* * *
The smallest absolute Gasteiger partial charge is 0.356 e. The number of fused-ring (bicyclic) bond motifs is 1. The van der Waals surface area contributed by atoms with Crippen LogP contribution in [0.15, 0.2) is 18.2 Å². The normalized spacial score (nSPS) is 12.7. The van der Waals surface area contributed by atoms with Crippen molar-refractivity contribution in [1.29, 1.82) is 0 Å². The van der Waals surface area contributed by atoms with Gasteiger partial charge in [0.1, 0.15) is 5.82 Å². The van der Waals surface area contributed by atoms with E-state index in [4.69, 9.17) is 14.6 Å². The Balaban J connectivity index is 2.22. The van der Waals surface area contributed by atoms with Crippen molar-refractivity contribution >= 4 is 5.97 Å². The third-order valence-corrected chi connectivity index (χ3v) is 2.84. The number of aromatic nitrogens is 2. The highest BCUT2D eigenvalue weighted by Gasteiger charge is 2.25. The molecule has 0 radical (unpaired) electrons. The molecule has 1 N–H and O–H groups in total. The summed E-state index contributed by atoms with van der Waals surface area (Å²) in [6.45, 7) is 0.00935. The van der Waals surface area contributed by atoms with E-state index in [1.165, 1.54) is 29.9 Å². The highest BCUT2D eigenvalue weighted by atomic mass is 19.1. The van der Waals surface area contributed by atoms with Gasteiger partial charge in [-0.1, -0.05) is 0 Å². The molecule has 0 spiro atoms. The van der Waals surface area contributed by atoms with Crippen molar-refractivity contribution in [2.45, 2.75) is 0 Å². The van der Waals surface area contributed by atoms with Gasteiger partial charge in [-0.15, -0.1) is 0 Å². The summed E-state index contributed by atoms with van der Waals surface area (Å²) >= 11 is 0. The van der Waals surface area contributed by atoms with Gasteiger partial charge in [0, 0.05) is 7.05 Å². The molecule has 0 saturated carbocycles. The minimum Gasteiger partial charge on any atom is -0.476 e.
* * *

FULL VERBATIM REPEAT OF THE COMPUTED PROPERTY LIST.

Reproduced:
The smallest absolute Gasteiger partial charge is 0.356 e. The number of fused-ring (bicyclic) bond motifs is 1. The van der Waals surface area contributed by atoms with Crippen LogP contribution in [0.15, 0.2) is 18.2 Å². The normalized spacial score (nSPS) is 12.7. The van der Waals surface area contributed by atoms with Crippen molar-refractivity contribution in [1.29, 1.82) is 0 Å². The van der Waals surface area contributed by atoms with Gasteiger partial charge in [0.1, 0.15) is 5.82 Å². The van der Waals surface area contributed by atoms with E-state index in [4.69, 9.17) is 14.6 Å². The Balaban J connectivity index is 2.22. The van der Waals surface area contributed by atoms with Crippen molar-refractivity contribution >= 4 is 5.97 Å². The third-order valence-corrected chi connectivity index (χ3v) is 2.84. The number of aromatic nitrogens is 2. The highest BCUT2D eigenvalue weighted by Gasteiger charge is 2.25. The molecule has 0 radical (unpaired) electrons. The molecule has 1 N–H and O–H groups in total. The summed E-state index contributed by atoms with van der Waals surface area (Å²) in [6.45, 7) is 0.00935. The van der Waals surface area contributed by atoms with E-state index in [1.165, 1.54) is 29.9 Å². The highest BCUT2D eigenvalue weighted by atomic mass is 19.1. The van der Waals surface area contributed by atoms with Gasteiger partial charge in [-0.1, -0.05) is 0 Å². The molecule has 0 spiro atoms. The van der Waals surface area contributed by atoms with Crippen molar-refractivity contribution in [2.45, 2.75) is 0 Å². The van der Waals surface area contributed by atoms with Gasteiger partial charge in [-0.15, -0.1) is 0 Å². The summed E-state index contributed by atoms with van der Waals surface area (Å²) >= 11 is 0. The van der Waals surface area contributed by atoms with Gasteiger partial charge in [0, 0.05) is 7.05 Å². The molecule has 0 saturated carbocycles. The minimum Gasteiger partial charge on any atom is -0.476 e.